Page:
On Saturday 18th June 1960 Monarch departed from her usual Saturday schedule in June on the Swanage service to run a special trip to view the Royal Yacht Britannia with the newly married Princess Margaret and Anthony Armstrong Jones aboard at Portsmouth. The day dawned overcast and with a light breeze but by lunchtime the sun had come out which made for a lovely afternoon.
Further down the steamer notice promises “Sailing in the sheltered waters of the Solent” in an effort to try to encourage passengers up the gangway who might otherwise have thought that a long day trip from Bournemouth was synonymous with being sea-sick. It also says in bold type “You must book early to avoid disappointment”. They needn’t have worried. As it turned out although there was a good crowd waiting for Monarch on Bournemouth Pier she sailed at 9.30am nowhere near her maximum capacity of 746 under the command of Capt Harry Defrates, with Arthur Drage as mate and Alf Pover as chief engineer.
The steamer notice also advertised “Lunch or light refreshments will be available on board also fully licenced bars”. And therein lay the rub. On the Swanage service passengers were aboard Monarch for 45 minutes. When she ran to Totland Bay or Yarmouth that extended to an hour and a half. People don’t have to eat and drink on trips of that length. They can make do with the prospect of being catered for whilst ashore at their destination if they haven’t brought something themselelves.
However an eight and a half hour trip is a different ball game with all the potentially hungry passengers trapped aboard for the duration. Of course in those days not so many people wanted to eat out as do today. Many took their own packed lunches in tin boxes and their drinks in flasks. But some did want to eat and drink aboard and take up the promise offered within the steamer notice. Unfortunately Monarch’s catering facilities were wholly inadequate to service a high demand for cooked meals on this or any other day.
The galley, and a small pantry next to it, were accommodated in the port sponson aft of the paddle box opposite the engine room with the galley being equipped with a coal-fired range which, according to Monarch’s design specification book which I have here, was 6ft 6ins long. The range took up the whole of the forrard end of this tiny galley space with a small bunker for coal to fire it on its outboard side. The aft end of the galley was given over to a marble worktop with shelves above it and a sink on its outboard side. This was a galley smaller than most people’s domestic kitchens today.
The bar on the main deck aft of the engine was small and didn’t extend the full width of the ship with alleyways outside it just like on some of the Swiss lake steamers today. And its size was further reduced by accommodating the ladies’ lavatories at its aft end. It had a seating capacity at best for up to 30 and that would have been a tight fit.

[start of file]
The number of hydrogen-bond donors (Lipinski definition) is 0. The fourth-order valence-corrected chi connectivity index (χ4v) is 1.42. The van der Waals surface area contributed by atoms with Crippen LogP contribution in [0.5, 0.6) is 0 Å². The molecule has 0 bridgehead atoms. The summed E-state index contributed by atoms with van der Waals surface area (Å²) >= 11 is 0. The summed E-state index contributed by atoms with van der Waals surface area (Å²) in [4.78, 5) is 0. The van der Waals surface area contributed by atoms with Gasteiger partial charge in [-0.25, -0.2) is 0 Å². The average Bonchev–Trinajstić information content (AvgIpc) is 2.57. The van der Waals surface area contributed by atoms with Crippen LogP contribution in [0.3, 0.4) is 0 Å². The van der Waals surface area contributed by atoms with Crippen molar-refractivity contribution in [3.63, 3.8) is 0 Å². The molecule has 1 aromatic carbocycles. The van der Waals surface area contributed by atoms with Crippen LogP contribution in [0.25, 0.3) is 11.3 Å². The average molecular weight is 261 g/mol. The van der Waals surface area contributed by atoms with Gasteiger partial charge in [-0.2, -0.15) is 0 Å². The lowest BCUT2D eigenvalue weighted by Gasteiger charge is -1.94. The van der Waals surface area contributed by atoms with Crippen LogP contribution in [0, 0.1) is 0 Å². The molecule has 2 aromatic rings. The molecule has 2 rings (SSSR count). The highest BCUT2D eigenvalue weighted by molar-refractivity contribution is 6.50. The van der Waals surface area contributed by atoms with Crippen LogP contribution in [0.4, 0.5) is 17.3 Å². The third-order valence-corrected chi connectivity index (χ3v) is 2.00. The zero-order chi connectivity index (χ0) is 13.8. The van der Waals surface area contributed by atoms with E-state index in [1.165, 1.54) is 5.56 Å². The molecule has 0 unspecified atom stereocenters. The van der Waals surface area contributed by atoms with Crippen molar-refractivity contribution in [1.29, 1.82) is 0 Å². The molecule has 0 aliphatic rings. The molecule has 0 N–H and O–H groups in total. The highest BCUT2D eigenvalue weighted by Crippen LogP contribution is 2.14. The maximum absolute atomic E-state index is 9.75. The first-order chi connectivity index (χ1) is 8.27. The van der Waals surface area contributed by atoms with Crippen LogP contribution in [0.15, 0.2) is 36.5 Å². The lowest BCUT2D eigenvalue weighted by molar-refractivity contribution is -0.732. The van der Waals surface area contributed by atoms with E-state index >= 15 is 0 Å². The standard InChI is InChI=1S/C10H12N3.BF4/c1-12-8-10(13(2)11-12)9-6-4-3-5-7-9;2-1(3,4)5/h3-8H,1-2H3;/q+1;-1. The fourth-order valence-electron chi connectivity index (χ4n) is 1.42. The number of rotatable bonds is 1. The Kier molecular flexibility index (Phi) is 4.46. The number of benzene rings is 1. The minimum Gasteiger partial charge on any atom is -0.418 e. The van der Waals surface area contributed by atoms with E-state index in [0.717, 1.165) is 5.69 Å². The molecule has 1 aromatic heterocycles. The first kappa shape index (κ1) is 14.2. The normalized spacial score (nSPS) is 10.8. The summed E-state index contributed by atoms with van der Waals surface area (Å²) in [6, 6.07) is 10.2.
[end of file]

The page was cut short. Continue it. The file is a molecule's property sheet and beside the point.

The dining saloon on the lower deck aft was also not large and had its size further reduced by accommodating a pantry at its forrard end on the port side and a large dresser on the starboard side. The ship’s General Arrangement plan shows the placing of a total of four long tables as indicated in the picture above with seats around them for a total of just 35 seated diners.
Dating from her days as a two class ship on the Southern Railway’s Portsmouth to Ryde ferry service, there was also the old second class bar and dining saloon on the lower deck forrard of the boiler. This again was not a large space and was made all the smaller by the aft end being taken up with cabins for the mate and the engineer. The General Arrangement plan shows four tables laid out here each capable of hosting eight diners around them giving a seated total of 32. So even adding this space to the main dining saloon on the lower deck aft there was sufficient seated capacity for less than 70 diners at any one time on a ship with a Board of Trade Passenger Certificate for 746.
Cosens recognised this inherent weakness in the business model and as a result such dinners as they did provide aboard Monarch were simple fayre which made use of ingredients like ham and eggs. You can store a lot of ham and eggs in a relatively small space. It takes only minutes to fry an egg. The ham doesn’t need cooking and can be served cold.
Many of the passengers aboard that day were keen royalists of the kind ever eager to be on the periphery of regal events and ever hopeful of catching a glimpse of the Queen’s sister or other royalty. There was also a cluster of enthusiasts from the then only recently formed PSPS including Bernard Cox who took cine film of the day and used it in one of his later paddle steamer videos.
Tiny Point of Detail: Look again at the picture of the dining saloon and you will see that there are two vases of flowers set out in the centre. This was a constant feature in the saloons of Cosens’s paddle steamers. I always felt that these flowers enhanced the saloons’ ambience and helped to take the customer experience up a level.
I remembered that from my childhood and so when I came to spend nearly three decades running Kingswear Castle on the Medway and Thames, I also bought bunches of flowers every week for her two saloons.